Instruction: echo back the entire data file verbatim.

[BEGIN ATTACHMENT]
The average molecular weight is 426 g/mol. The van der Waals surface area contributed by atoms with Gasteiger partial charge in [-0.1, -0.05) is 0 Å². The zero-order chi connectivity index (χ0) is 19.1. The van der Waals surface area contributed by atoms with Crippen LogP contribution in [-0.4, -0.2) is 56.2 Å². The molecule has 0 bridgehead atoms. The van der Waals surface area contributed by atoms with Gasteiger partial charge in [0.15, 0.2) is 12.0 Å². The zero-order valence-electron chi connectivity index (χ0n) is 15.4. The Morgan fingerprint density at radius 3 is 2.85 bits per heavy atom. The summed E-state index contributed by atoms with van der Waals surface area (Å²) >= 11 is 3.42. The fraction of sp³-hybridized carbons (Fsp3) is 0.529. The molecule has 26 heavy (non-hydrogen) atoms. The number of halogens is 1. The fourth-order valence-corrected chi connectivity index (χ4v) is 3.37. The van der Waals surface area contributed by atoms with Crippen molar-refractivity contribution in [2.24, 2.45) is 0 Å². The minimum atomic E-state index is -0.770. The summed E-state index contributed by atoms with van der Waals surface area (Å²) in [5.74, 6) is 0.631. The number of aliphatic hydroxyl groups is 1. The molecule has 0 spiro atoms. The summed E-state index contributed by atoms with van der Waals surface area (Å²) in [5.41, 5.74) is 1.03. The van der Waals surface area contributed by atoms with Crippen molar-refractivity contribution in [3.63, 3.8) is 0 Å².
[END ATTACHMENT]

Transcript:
The average molecular weight is 426 g/mol. The van der Waals surface area contributed by atoms with Gasteiger partial charge in [-0.1, -0.05) is 0 Å². The zero-order chi connectivity index (χ0) is 19.1. The van der Waals surface area contributed by atoms with Crippen LogP contribution in [-0.4, -0.2) is 56.2 Å². The molecule has 0 bridgehead atoms. The van der Waals surface area contributed by atoms with Gasteiger partial charge in [0.15, 0.2) is 12.0 Å². The zero-order valence-electron chi connectivity index (χ0n) is 15.4. The Morgan fingerprint density at radius 3 is 2.85 bits per heavy atom. The summed E-state index contributed by atoms with van der Waals surface area (Å²) >= 11 is 3.42. The fraction of sp³-hybridized carbons (Fsp3) is 0.529. The molecule has 26 heavy (non-hydrogen) atoms. The number of halogens is 1. The fourth-order valence-corrected chi connectivity index (χ4v) is 3.37. The van der Waals surface area contributed by atoms with Crippen molar-refractivity contribution in [2.24, 2.45) is 0 Å². The minimum atomic E-state index is -0.770. The summed E-state index contributed by atoms with van der Waals surface area (Å²) in [5.74, 6) is 0.631. The number of aliphatic hydroxyl groups is 1. The molecule has 0 spiro atoms. The summed E-state index contributed by atoms with van der Waals surface area (Å²) in [5.41, 5.74) is 1.03. The van der Waals surface area contributed by atoms with Crippen molar-refractivity contribution in [3.63, 3.8) is 0 Å².